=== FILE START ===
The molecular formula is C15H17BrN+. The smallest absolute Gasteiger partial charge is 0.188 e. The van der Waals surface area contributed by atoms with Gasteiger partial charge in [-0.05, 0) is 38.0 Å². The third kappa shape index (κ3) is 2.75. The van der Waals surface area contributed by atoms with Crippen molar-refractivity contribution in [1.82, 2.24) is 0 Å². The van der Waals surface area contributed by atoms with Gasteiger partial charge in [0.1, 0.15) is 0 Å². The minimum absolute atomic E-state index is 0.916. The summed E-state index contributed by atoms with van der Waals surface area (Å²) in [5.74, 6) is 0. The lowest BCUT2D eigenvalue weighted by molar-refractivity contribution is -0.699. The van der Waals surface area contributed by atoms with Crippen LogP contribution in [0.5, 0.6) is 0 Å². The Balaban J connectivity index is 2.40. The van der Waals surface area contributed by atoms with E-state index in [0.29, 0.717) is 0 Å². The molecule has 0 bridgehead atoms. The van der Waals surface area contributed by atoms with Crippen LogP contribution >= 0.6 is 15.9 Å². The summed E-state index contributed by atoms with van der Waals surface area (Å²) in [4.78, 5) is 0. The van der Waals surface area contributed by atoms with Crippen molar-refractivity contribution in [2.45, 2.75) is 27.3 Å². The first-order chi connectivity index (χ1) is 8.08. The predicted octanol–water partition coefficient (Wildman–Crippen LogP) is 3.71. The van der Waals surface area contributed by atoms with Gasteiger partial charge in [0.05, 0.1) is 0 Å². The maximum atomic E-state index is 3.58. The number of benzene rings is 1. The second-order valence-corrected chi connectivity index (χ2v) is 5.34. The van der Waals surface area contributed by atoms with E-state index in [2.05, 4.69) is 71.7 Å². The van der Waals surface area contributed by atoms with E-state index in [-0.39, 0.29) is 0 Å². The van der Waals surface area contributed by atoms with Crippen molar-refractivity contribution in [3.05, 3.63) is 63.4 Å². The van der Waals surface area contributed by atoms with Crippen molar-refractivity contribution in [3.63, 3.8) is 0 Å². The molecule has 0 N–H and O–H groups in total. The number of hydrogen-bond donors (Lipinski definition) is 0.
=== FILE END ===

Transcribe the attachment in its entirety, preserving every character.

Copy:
The molecular formula is C15H17BrN+. The smallest absolute Gasteiger partial charge is 0.188 e. The van der Waals surface area contributed by atoms with Gasteiger partial charge in [-0.05, 0) is 38.0 Å². The third kappa shape index (κ3) is 2.75. The van der Waals surface area contributed by atoms with Crippen molar-refractivity contribution in [1.82, 2.24) is 0 Å². The van der Waals surface area contributed by atoms with Gasteiger partial charge in [0.1, 0.15) is 0 Å². The minimum absolute atomic E-state index is 0.916. The summed E-state index contributed by atoms with van der Waals surface area (Å²) in [5.74, 6) is 0. The lowest BCUT2D eigenvalue weighted by molar-refractivity contribution is -0.699. The van der Waals surface area contributed by atoms with Crippen LogP contribution in [0.5, 0.6) is 0 Å². The Balaban J connectivity index is 2.40. The van der Waals surface area contributed by atoms with E-state index in [0.29, 0.717) is 0 Å². The molecule has 0 bridgehead atoms. The van der Waals surface area contributed by atoms with Crippen LogP contribution >= 0.6 is 15.9 Å². The summed E-state index contributed by atoms with van der Waals surface area (Å²) in [4.78, 5) is 0. The van der Waals surface area contributed by atoms with Crippen molar-refractivity contribution in [2.45, 2.75) is 27.3 Å². The first-order chi connectivity index (χ1) is 8.08. The predicted octanol–water partition coefficient (Wildman–Crippen LogP) is 3.71. The van der Waals surface area contributed by atoms with Gasteiger partial charge in [0.05, 0.1) is 0 Å². The maximum atomic E-state index is 3.58. The number of benzene rings is 1. The second-order valence-corrected chi connectivity index (χ2v) is 5.34. The van der Waals surface area contributed by atoms with E-state index in [2.05, 4.69) is 71.7 Å². The van der Waals surface area contributed by atoms with E-state index in [-0.39, 0.29) is 0 Å². The van der Waals surface area contributed by atoms with Crippen molar-refractivity contribution in [3.05, 3.63) is 63.4 Å². The van der Waals surface area contributed by atoms with Crippen molar-refractivity contribution in [3.63, 3.8) is 0 Å². The molecule has 0 N–H and O–H groups in total. The number of hydrogen-bond donors (Lipinski definition) is 0.